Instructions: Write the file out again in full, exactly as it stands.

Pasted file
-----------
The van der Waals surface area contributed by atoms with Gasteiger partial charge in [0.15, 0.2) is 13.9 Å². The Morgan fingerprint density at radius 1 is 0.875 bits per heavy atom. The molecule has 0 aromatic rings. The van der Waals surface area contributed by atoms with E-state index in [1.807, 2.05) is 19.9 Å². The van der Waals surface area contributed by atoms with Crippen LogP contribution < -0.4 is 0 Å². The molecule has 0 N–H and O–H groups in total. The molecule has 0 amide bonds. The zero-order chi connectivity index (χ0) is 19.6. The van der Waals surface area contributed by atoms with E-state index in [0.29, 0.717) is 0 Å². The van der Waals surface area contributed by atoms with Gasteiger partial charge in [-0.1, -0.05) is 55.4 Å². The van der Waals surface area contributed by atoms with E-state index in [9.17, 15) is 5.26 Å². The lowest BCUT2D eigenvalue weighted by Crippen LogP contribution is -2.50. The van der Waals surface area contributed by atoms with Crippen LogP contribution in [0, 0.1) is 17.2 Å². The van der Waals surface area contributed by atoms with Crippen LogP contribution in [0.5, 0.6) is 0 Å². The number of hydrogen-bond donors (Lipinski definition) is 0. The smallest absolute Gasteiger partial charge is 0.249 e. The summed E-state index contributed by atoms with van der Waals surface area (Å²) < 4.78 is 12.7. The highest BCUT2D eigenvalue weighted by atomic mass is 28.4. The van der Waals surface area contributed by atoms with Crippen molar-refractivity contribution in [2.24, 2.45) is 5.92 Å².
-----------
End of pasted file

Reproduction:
The van der Waals surface area contributed by atoms with Gasteiger partial charge in [0.15, 0.2) is 13.9 Å². The Morgan fingerprint density at radius 1 is 0.875 bits per heavy atom. The molecule has 0 aromatic rings. The van der Waals surface area contributed by atoms with E-state index in [1.807, 2.05) is 19.9 Å². The van der Waals surface area contributed by atoms with Crippen LogP contribution < -0.4 is 0 Å². The molecule has 0 N–H and O–H groups in total. The molecule has 0 amide bonds. The zero-order chi connectivity index (χ0) is 19.6. The van der Waals surface area contributed by atoms with E-state index in [0.29, 0.717) is 0 Å². The van der Waals surface area contributed by atoms with Gasteiger partial charge in [-0.1, -0.05) is 55.4 Å². The van der Waals surface area contributed by atoms with E-state index in [9.17, 15) is 5.26 Å². The lowest BCUT2D eigenvalue weighted by Crippen LogP contribution is -2.50. The van der Waals surface area contributed by atoms with Crippen LogP contribution in [0, 0.1) is 17.2 Å². The van der Waals surface area contributed by atoms with Crippen LogP contribution in [0.5, 0.6) is 0 Å². The number of hydrogen-bond donors (Lipinski definition) is 0. The smallest absolute Gasteiger partial charge is 0.249 e. The summed E-state index contributed by atoms with van der Waals surface area (Å²) < 4.78 is 12.7. The highest BCUT2D eigenvalue weighted by atomic mass is 28.4. The van der Waals surface area contributed by atoms with Crippen molar-refractivity contribution in [2.24, 2.45) is 5.92 Å².